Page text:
"I'm glad that the education minister accepted my initiative to be dedicated to the first time in schools tomorrow, and I would like it to be a tradition every November 16," told Tanjug Jankovic ahead of the International Day of Tolerance.
This holiday will be characterized by the annual "Serbia Without Discrimination – Strengths and Challenges" conference, which will present the research on media relations against discrimination and the results of a project conducted in cooperation with the UK on legal protection against discrimination.
Jankovic said that the number of complaints for discrimination increased but that there was no cause for concern, but an indication that, as I say, the citizens are more trusted in the institutions and encouraged to report a violation of human rights.
The Commissioner says that the majority of complaints continue to deal with people with disabilities and gender discrimination, and more often there are cases of discrimination on grounds of state of health and age.
According to her, the labor market is still an area where discrimination is most pronounced, both full and old.
Jankovic finds that there is great tolerance in our society for incompatible, even dangerous political statements in the public, understood as a reflection of personal insecurity, immorality and irresponsibility.
On the other hand, he says that through the migration crisis and Pride Parade our society has shown that it has an increasing understanding of diversity, but he says shows intolerance when least expected, as was the case with Paralympic Boris Stojiljkovic, who in Novi Sad he wants Do not rent an apartment.
As far as national minorities are concerned, it points out that Serbia fully complies with international norms and states that discrimination is still the greatest for the Roma.
According to Jankovic, this institution has initiated three attempts in accordance with the law this year and two legal cases were filed against two university professors (Branislav Ristivojevic and Vladimir Dimitrijevic, Prime Minister) who, according to her statements, insulted women and members of the HGB population.
"We run the third trial for a citizen who is discriminated against at work, and she was fired when she was diagnosed with leukemia," says Jankovic.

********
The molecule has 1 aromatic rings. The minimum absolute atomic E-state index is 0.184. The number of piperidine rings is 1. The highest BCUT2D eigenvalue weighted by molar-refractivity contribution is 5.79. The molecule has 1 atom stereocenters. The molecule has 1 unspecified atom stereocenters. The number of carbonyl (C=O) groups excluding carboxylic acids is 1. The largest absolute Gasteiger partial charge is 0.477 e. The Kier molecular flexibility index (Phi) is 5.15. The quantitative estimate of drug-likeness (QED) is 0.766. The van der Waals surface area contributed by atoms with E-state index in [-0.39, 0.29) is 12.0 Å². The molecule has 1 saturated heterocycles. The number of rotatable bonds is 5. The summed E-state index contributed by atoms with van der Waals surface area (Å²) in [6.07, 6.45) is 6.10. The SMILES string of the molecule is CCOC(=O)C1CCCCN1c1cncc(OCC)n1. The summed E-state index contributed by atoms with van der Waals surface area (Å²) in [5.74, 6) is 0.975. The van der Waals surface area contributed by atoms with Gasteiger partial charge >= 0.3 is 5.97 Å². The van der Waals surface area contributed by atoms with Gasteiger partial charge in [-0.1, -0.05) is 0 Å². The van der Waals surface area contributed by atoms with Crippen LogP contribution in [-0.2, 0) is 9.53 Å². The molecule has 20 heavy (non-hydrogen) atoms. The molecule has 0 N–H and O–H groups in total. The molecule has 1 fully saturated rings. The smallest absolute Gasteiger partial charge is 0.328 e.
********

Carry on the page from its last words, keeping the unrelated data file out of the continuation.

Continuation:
Speaking of media relations, he stressed that the media has become a true partner for the commissioner's institution in the fight against discrimination aware of the importance of this subject.
Jankovic added that Serbia has a good legal framework for combating discrimination, but stressed that it is necessary to work with the change of consciousness and that a tolerant society should be built through education and culture.
Mihajlovic: More tolerance is needed
In connection with the International Day of Tolerance, Deputy Prime Minister of the Government of Serbia and Chairman of the Equal Opportunities Body Zoran Mihajlovic said it is necessary to work against the fight against prejudice and stereotypes daily and to teach young people to respect each other, taking into account different attitudes and lifestyles.
"Tolerance is taught in the family as it should be taught in kindergartens and schools. Learning the youngest to respect each other and care for each other creates the society we seek – a society without violence where all citizens have equal opportunities for growth and development" , said Zorana Mihajlovic, her cabinets were transferred.
She stressed that it is important that everyone reminds us of the beauty of diversity and the need to contribute to mutual respect and harmony, regardless of nationality, religion, political commitment or whether it is a man or a woman.
"As a society, we lack more tolerance and empathy towards others," said Zorana Mihajlovic.